natural dementia cures

  1. Oral bacteria one of the causes of dementia

    Two ways to fight dementia

    The best way to beat dementia is to make sure you never get the disease in the first place -- and new studies reveal two simple actions you can take right now to help slash your risk and avoid the causes of dementia.

    First, take care of your mouth.

    Bleeding gums are an invitation for oral bacteria to enter the body, where they can cause all kinds of problems -- and one of the new studies finds these germs may even play a role in some cases of and causes of dementia.

    The oral bacteria responsible for gum disease were found in the brains of four out of 10 Alzheimer's patients tested -- versus none of the brains of the 10 healthy patients tested.

    It's a sign these germs not only can get into your bloodstream, but they can also cross the blood-brain barrier. And once inside your head, they can do to your brain what they've done to your gums.

    Since these same germs have been implicated in heart disease, heart attack, stroke and more, you want to keep them out of your mouth and away from your bloodstream -- so remember mom's advice and be sure to brush and floss after meals.

    And that's not the only change you can make to help avoid the causes of dementia. If you've let your belly go over the years, it's time to tighten the belt and bring it back down to size -- because a second new study confirms the link between obesity and dementia.

    The key is a protein called PPARalpha, used by the liver to metabolize fat. When you get too fat, levels of this protein fall -- and not just in the liver. You can also fall short in the brain, where the same protein is used by the hippocampus for memory and learning.

    Studies on mice show that injecting PPARalpha into the brain can restore memory, and the researchers want to see if this works in humans as well -- but injecting anything into the brain sounds like a bad idea to me, especially when there's a much simpler solution: Lose some weight.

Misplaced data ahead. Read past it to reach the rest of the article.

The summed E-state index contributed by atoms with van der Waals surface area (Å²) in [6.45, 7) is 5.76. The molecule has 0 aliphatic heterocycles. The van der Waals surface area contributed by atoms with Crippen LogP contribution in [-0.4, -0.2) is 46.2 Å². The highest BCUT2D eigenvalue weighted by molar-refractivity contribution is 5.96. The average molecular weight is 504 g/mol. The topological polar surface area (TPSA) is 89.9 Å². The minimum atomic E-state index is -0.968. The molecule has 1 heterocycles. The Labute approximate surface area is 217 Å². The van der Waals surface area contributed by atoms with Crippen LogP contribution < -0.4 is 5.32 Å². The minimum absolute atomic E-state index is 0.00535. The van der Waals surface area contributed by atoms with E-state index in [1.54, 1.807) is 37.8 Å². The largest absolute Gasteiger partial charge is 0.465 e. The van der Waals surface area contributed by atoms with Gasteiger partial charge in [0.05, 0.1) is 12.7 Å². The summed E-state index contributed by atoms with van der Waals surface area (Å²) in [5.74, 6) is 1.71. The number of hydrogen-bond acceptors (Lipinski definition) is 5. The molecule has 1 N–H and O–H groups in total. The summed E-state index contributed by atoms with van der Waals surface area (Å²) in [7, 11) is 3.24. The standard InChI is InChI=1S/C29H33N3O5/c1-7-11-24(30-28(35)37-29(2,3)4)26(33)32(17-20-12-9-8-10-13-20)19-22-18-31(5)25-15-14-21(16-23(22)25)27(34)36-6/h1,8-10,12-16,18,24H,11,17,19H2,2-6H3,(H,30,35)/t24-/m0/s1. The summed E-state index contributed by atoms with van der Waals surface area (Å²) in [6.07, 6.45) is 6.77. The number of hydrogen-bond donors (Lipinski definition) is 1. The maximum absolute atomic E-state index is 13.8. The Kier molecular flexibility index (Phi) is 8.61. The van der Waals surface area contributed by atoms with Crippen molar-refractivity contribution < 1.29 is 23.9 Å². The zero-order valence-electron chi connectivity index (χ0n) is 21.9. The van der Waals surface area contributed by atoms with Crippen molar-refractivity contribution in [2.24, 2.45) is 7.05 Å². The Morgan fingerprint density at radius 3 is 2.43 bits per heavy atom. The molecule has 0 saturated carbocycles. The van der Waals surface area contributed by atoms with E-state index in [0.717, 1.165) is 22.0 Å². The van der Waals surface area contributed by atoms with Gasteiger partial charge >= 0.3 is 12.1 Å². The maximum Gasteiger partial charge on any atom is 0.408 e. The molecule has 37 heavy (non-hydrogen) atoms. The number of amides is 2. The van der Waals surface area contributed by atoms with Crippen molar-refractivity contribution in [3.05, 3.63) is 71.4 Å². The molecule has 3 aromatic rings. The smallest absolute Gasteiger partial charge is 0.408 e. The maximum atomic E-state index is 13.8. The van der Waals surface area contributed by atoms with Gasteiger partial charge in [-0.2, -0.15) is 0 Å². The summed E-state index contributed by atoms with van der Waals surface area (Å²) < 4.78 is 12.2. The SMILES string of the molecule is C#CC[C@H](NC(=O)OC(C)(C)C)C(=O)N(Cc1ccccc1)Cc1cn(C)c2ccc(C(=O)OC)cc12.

Finally, remember that not all dementias are really dementia - they're cases of mistaken identity. And in many cases, they can be treated and even reversed.

    Read this free report from my House Calls archives to learn more.

  2. Junk food and amyloid beta in the brain

    How saturated fats can lead to dementia

    It's called junk food for a reason and when you fill your belly with junk, you could end up with junk in your brain.

    And that, in turn, can lead directly to cognitive decline, dementia and even Alzheimer's disease.

    In this case, "brain junk" starts out as a protein called amyloid beta. When left alone in your brain, amyloid beta can turn into the plaques that mark dementia.

    Fortunately, amyloid beta isn't usually left alone in the brain. In fact, your body has a pretty ingenious way of dealing with this stuff.

    Think of a bouncer in an exclusive nightclub. The bouncer is a chemical called apolipoprotein E, or ApoE, and it literally attaches itself to the troublemaking amyloid beta proteins and escorts it out before it can turn into those brain-robbing plaques.

    Not a bad security team to have on your side, right?

    But new research shows how eating saturated fats can cause your ApoE levels to plunge -- leaving your brain without its bouncers, and allowing the amyloid beta proteins to go wild and form the plaques that can ultimately wreck the joint.

    It doesn't take much, either. In the new study, just a single month of a diet high in fats in general and saturated fats in particular caused ApoE levels to plunge.

    And if that's what just one month of a junk-food diet will do, imagine what too much saturated fat for years or even decades will do to your ApoE levels. It helps explain why poor diet has been linked time and again to dementia, and why junk-food eaters in particular often have a higher risk of the disease.

    If there's any good news here, it's that it's not too late to take the action needed to protect your brain, boost your ApoE level and slash your risk of dementia.

    All you have to do is eat better.

    Limit your saturated fat intake -- and make sure that whatever saturated fats you do get (because you do need some) come from fresh and natural sources, not junk food.

    For more on protecting yourself from dementia -- including a natural diet low in saturated fat that's proven to protect the brain -- read this free report.

    And for more on how NOT to diet, keep reading.

  3. Taking blood pressure can predict dementia risk

    A type of blood pressure reading called central blood pressure can help predict your risk of dementia, according to new research.
  4. 1 in 8 seniors fighting memory problems

    New numbers show 1 in 8 Americans over 60 are battling brain fog. Here's your guide to making sure you're not one of them.

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